FOR IMMEDIATE RELEASE August 6, 2015 Grassroots Indigenous People say they will be the ones to decide if Tarsands Oil...
On August 2, 2015, nearly two dozen (or more) Anishinaabe Women and Men, Youth and Elders will be joined by...
On July 27 at Wauzhusk Onigum, Grand Council Treaty #3 (GCT3) and Energy East Pipelines Ltd (a subsidiary of TransCanada) held a ceremony and public relations event for the announcement of a pre-signed, July 10 ratified Communications and Engagement Funding Agreement (CEFA) for the Energy East Pipeline project. The purpose of the CEFA is “information sharing and discussion… to identify and consider strategies or measures to avoid, mitigate and manage” concerns about impacts from the pipeline project. The CEFA deal does not signal consent for the pipeline project, but it does allow TransCanada to dictate and constrain the process of “consultation”—money always comes with strings. TransCanada is currently in discussion with many individual Treaty 3 First Nations Band Councils, in the hopes that they will lead to more CEFA deals. The GCT3 CEFA deal makes specific reference to “any regulatory or governmental authority that is… undertaking a review or assessment of the adequacy of consultations with GCT3 .“ So, while GCT3 is actually just an advocacy group for Treaty Rights, there is no doubt that TransCanada will be able to use this process as evidence of it having consulted with Treaty 3 First Nations. However, they still need to “consult” with individual First Nations that will be impacted by the pipeline. This is why it is more important than ever that grassroots organizing against the pipeline be supported and elevated.Read more
On August 2, 2015, nearly two dozen (or more) Anishinaabe Women and Men, Youth and Elders will be joined by supporters in a week-long walk against the Energy East Pipeline. The walk will cover more than 125 km of TransCanada’s proposed pipeline route where it crosses and threatens more than a dozen waterways in Treaty 3 Territory. The Anishinaabe Water Walk is organized by Grassroots Indigenous Water Defence (GIWD).Read more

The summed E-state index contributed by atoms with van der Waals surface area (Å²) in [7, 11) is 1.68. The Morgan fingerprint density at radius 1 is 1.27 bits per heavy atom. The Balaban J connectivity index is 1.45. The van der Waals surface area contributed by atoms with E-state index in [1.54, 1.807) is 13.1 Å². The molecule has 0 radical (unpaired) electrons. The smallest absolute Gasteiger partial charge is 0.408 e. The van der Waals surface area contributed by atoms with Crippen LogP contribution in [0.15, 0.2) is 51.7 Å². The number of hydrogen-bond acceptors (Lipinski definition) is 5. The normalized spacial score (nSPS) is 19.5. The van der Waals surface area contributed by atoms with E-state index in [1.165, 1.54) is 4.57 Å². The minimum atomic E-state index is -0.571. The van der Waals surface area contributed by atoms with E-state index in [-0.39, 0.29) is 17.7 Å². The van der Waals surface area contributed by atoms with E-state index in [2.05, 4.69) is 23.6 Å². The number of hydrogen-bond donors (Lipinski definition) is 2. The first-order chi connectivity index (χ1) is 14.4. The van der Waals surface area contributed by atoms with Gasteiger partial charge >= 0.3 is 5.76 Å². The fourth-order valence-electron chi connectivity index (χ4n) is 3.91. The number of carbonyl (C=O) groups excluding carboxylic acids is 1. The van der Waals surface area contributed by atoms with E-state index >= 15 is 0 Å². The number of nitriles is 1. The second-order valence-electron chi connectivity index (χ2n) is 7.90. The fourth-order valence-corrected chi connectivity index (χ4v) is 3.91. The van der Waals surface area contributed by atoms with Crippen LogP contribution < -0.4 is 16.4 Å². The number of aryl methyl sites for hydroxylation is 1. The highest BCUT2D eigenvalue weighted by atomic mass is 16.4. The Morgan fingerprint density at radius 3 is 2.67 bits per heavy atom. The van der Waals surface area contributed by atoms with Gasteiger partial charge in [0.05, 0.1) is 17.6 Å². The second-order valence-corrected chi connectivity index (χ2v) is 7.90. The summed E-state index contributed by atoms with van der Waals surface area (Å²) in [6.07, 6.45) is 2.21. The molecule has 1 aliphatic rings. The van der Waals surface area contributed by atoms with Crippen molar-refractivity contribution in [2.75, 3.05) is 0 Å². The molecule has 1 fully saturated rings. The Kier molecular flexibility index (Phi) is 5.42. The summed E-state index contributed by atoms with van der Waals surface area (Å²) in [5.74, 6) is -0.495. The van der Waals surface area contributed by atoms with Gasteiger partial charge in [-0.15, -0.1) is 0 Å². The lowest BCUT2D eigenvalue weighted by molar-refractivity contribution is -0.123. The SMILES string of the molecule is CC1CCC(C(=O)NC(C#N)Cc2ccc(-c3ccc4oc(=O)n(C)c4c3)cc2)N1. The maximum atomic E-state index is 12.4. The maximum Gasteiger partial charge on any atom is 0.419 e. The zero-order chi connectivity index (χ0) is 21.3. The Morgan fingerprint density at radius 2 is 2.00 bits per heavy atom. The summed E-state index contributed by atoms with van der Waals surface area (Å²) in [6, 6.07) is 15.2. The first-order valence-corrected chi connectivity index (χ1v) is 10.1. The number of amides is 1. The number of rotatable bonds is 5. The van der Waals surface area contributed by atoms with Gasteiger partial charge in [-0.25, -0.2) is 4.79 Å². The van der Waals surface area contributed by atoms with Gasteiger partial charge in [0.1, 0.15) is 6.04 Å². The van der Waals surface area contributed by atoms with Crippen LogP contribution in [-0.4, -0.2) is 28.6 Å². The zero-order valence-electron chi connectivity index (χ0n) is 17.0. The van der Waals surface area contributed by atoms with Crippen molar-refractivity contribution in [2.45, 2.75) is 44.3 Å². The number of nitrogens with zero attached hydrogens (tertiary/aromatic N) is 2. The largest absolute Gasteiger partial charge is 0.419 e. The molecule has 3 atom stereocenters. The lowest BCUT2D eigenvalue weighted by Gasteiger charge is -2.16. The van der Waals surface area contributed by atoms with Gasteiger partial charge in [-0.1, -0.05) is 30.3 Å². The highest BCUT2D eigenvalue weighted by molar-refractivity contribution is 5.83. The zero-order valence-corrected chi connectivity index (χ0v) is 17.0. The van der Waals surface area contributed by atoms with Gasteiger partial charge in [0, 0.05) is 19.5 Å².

Idle No More is pleased to announce that we have been invited to travel with Neil Young’s Rebel Content tour during July 2015. We will be one of twelve leading environmental rights and justice organizations on the tour that are tackling today’s greatest environmental challenges through education and by impacting legislation.
Idle No More & Defenders of the Land stand in solidarity with Chippewas of the Thames First Nation in their legal challenge against Enbridge's Line 9 pipeline project.Read more
Idle No More supports and stands in solidarity with the families of the missing Ayotzinapa students following Mexico’s mid-term elections. Several months ago the families of the 43 missing students denounced yesterday's midterm election, stating that the conditions would not allow a fair and transparent election due to the evidence of links between organized crime and local governments. The recent election has been called the “Narco-Elections” by activists and protesters.Read more
May 21st, 2015 International #AntiChevron Day of Action
Toronto Solidarity Committee - Day of Action